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birth among the peasants of Thrace, forming no parallel to the unrestrained and withholds from him the benefits of licentiousness by which the Eastern early studies and liberal education. empress and her favourite were deHe entered the private guards of Jus- graded. Sarah of Marlborough was tinian before he was emperor, and rose mean and vindictive; ambitious, gripto rank and distinction by individual ing, selfish, and cold-hearted; but her merit, without interest. Nature had chastity was unimpeached, and she disendowed bim with a tall, commanding charged her duties as a wife and moform, a noble countenance, great acti- ther without stain or reproach. vity and vigour, coolness, constitutional When Belisarius made his first essay self-possession and daring courage. as commander-in-chief in the Persian The external requisites were combined war, he was a very young general, not with the intellectual composition of a more than six-and-twenty, being of the hero. He began his military course same age as Napoleon when he conprecisely as what, in our own days, is quered Italy, and the elder Africanus termed a soldier of fortune, trusting when he wrested Spain from Carthage. for advancement to chance and oppor- His two Persian campaigns were illustunity. A successful campaign against trated by two great battles, fought at the Persians, which he commenced in Dara and Callinicum. In the first, he a subordinate capacity, but terminated obtained a complete victory over an as commander-in-chief, followed by army doubling his own in number. In his faithful service in the great sedi- the second, he was defeated by the tion of Constantinople, between the same overwhelming force, and through blue and green factions of the circus, the delinquency of his own troops, established his ability and reputation who clamorously insisted on engagwith the emperor, and placed him, ing, contrary to his better judgment, while yet in the prime of life, beyond and proved faithless to him and to the reach of envious rivalry. His for- themselves in the hour of difficulty. tunes were materially promoted by There are points of peculiar interest his marriage with Antonina, who, attached to this battle, which deserve though a widow, without dowry, pos- a plan and a minute explanation. It sessed much political influence, as hav- affords a memorable example of the ing been long the chosen friend and power with which high intuitive genius companion of the empress Theodora, soars above established rules, and the participator and confidante in her triumphs, when mediocrity or incapaearly irregularities. In the imperial city sins against them and fails. The household she seems to have filled an Persians had invaded the Roman terimportant office, nearly the same as ritories on the side of Mesopotamia, that of lady of the bedchamber in mo- and, crossing the Euphrates, advanced dern courts, with rank, bonour, and against Chalcis and Antioch. Belisaemolument in due accordance. Igno. rius hastily collected such forces as he ble in birth (her father was a cha- had at his disposal, and hastened from rioteer, her mother an actress of loose Dara, where he was stationed on the character), and disdaining the com. frontiers, to intercept them. He armonplace merit of conjugal fidelity, rived in time, and the Persian army, Antonina expressed for Belisarius, remembering the overthrow of Dara, the friendship of a military comrade, paused and retreated.* Belisarius, not who accompanied him in all his wars, wishing to hazard a battle with very regardless of personal hardship or pri- inferior numbers, and in which victory vation. In like manner the career of could scarcely give him more advan. Marlborough was assisted by the as- tages than he already possessed, fol. cendancy which his duchess for a long lowed them cautiously, remaining time maintained over the unstable usually at one day's march behind mind and variable affections of Queen them, encamping each night on the Anne. The effect in both cases was station they had left the morning bethe same, but between the characters fore. He felt the wisdom and adopted of the English and the Roman ladies the maxim of Cæsar, who was of opi. a wide distinction is to be drawn. The nion that a good general, in most cases, former were respectable in private mo. should make a bridge of gold for a rerality, and faithful in domestic rela- treating enemy. The Persians marched tions; bearing no resemblance, and along the right bank of the Euphrates,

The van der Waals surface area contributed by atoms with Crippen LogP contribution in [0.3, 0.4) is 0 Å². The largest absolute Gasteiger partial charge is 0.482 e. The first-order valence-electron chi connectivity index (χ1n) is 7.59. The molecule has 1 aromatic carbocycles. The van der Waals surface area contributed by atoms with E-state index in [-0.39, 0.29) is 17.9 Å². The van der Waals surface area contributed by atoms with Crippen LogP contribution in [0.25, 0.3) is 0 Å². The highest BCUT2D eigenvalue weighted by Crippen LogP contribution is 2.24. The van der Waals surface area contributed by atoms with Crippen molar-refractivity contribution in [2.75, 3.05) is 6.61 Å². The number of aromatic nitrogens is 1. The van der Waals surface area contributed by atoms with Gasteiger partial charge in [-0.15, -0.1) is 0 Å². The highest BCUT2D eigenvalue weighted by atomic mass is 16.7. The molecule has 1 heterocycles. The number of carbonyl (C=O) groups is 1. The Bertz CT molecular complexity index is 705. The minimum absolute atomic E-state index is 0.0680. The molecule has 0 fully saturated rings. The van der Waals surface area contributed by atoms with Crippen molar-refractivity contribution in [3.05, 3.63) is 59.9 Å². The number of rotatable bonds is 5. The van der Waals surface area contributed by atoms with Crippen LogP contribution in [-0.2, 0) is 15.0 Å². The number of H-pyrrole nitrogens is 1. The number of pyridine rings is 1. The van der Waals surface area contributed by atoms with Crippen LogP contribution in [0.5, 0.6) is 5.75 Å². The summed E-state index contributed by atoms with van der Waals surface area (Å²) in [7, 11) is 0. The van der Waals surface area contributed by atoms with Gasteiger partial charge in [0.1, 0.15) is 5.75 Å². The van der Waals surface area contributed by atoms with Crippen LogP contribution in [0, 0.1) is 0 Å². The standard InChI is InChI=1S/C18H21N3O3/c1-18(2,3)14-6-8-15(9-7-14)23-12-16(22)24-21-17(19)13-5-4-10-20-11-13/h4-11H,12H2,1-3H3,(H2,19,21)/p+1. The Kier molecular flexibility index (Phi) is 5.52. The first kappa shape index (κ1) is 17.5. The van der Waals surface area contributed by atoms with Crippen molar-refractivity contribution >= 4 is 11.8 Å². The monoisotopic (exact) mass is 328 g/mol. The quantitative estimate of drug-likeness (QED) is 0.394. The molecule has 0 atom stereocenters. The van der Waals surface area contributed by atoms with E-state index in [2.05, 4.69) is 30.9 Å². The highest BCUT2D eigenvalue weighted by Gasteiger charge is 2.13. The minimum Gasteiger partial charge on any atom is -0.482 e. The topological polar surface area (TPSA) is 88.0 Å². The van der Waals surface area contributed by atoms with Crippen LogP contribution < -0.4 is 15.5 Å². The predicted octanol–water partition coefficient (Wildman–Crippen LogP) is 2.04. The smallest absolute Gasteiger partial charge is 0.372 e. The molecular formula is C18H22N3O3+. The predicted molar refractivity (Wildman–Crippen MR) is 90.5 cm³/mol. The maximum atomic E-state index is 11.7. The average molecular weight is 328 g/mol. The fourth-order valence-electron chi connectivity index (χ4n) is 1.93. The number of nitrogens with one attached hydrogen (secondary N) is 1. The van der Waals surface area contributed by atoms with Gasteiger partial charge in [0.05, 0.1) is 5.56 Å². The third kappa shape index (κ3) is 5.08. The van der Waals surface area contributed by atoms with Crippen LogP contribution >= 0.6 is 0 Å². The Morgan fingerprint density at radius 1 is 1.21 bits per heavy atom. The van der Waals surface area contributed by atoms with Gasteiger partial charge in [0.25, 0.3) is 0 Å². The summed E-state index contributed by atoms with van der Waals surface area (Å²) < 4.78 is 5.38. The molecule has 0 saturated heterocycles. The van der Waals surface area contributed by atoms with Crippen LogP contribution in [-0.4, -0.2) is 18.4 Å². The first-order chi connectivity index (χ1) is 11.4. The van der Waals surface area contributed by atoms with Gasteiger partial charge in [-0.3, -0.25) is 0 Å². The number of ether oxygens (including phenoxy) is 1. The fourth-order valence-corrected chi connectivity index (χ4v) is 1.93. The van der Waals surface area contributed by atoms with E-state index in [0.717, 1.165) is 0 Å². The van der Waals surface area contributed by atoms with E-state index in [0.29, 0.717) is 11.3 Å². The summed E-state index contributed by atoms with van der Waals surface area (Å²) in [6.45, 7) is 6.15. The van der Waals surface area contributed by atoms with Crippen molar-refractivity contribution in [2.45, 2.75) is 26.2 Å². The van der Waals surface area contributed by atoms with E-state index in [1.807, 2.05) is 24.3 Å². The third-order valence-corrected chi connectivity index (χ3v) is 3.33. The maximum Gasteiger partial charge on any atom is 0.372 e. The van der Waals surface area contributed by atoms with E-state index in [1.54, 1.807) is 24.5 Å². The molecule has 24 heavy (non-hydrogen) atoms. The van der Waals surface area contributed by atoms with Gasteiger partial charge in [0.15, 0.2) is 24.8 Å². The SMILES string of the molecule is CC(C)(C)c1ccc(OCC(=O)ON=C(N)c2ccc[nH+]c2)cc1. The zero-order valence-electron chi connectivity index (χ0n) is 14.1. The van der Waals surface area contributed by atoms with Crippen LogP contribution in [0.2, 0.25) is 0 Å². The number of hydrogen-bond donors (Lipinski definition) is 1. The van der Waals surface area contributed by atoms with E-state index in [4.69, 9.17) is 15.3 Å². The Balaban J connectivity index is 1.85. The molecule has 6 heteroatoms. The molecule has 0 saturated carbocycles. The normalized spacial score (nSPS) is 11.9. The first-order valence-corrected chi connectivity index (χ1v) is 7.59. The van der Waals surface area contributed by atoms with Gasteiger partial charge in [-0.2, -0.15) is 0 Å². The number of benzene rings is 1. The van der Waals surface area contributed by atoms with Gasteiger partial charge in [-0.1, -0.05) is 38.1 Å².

a broad and rapid river, until they came opposite to Callinicum, a little above which they intended to cross, and passing (as on their advance) through Mesopotamia, to regain their own country. The Roman soldiers, indignant at seeing their enemies escape, and over-estimating their own prowess, assailed Belisarius with loud reproaches. They attributed his systematic caution to cowardice or ignorance, and urged by the inferior officers, loudly demanded to be led to battle. Belisarius, compelled to sacrifice his own judgment to this senseless clamour, submitted cheerfully to the dangerous alternative he